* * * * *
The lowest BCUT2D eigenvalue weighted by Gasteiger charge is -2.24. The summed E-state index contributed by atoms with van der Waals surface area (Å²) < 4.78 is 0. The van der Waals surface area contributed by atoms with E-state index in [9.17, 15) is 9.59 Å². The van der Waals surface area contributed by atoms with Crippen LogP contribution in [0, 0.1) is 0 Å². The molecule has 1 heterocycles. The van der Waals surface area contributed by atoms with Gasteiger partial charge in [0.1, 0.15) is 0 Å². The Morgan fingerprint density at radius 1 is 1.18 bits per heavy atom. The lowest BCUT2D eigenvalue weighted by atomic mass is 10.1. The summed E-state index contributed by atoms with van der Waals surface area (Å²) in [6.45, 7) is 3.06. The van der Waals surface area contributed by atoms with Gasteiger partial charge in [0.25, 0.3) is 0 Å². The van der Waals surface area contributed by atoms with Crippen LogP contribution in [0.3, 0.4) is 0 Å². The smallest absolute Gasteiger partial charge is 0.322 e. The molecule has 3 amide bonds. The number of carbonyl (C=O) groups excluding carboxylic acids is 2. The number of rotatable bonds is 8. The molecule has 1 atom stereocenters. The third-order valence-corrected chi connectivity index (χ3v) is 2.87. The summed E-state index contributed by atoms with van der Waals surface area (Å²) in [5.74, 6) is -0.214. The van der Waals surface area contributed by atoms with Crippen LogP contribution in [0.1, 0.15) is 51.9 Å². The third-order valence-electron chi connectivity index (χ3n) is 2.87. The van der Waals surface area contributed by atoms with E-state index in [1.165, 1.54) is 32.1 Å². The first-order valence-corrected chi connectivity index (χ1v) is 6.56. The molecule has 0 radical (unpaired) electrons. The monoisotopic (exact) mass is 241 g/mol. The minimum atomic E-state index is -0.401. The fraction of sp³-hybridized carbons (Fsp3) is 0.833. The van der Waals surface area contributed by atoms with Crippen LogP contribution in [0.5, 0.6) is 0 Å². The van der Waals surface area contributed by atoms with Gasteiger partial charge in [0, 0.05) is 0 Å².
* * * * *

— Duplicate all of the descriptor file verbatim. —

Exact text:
The lowest BCUT2D eigenvalue weighted by Gasteiger charge is -2.24. The summed E-state index contributed by atoms with van der Waals surface area (Å²) < 4.78 is 0. The van der Waals surface area contributed by atoms with E-state index in [9.17, 15) is 9.59 Å². The van der Waals surface area contributed by atoms with Crippen LogP contribution in [0, 0.1) is 0 Å². The molecule has 1 heterocycles. The van der Waals surface area contributed by atoms with Gasteiger partial charge in [0.1, 0.15) is 0 Å². The Morgan fingerprint density at radius 1 is 1.18 bits per heavy atom. The lowest BCUT2D eigenvalue weighted by atomic mass is 10.1. The summed E-state index contributed by atoms with van der Waals surface area (Å²) in [6.45, 7) is 3.06. The van der Waals surface area contributed by atoms with Gasteiger partial charge in [0.25, 0.3) is 0 Å². The van der Waals surface area contributed by atoms with Crippen LogP contribution in [0.3, 0.4) is 0 Å². The smallest absolute Gasteiger partial charge is 0.322 e. The molecule has 3 amide bonds. The number of carbonyl (C=O) groups excluding carboxylic acids is 2. The number of rotatable bonds is 8. The molecule has 1 atom stereocenters. The third-order valence-corrected chi connectivity index (χ3v) is 2.87. The summed E-state index contributed by atoms with van der Waals surface area (Å²) in [5.74, 6) is -0.214. The van der Waals surface area contributed by atoms with Crippen LogP contribution in [0.1, 0.15) is 51.9 Å². The third-order valence-electron chi connectivity index (χ3n) is 2.87. The van der Waals surface area contributed by atoms with E-state index in [1.165, 1.54) is 32.1 Å². The first-order valence-corrected chi connectivity index (χ1v) is 6.56. The molecule has 0 radical (unpaired) electrons. The monoisotopic (exact) mass is 241 g/mol. The minimum atomic E-state index is -0.401. The fraction of sp³-hybridized carbons (Fsp3) is 0.833. The van der Waals surface area contributed by atoms with Crippen LogP contribution in [0.5, 0.6) is 0 Å². The van der Waals surface area contributed by atoms with Gasteiger partial charge in [0, 0.05) is 0 Å².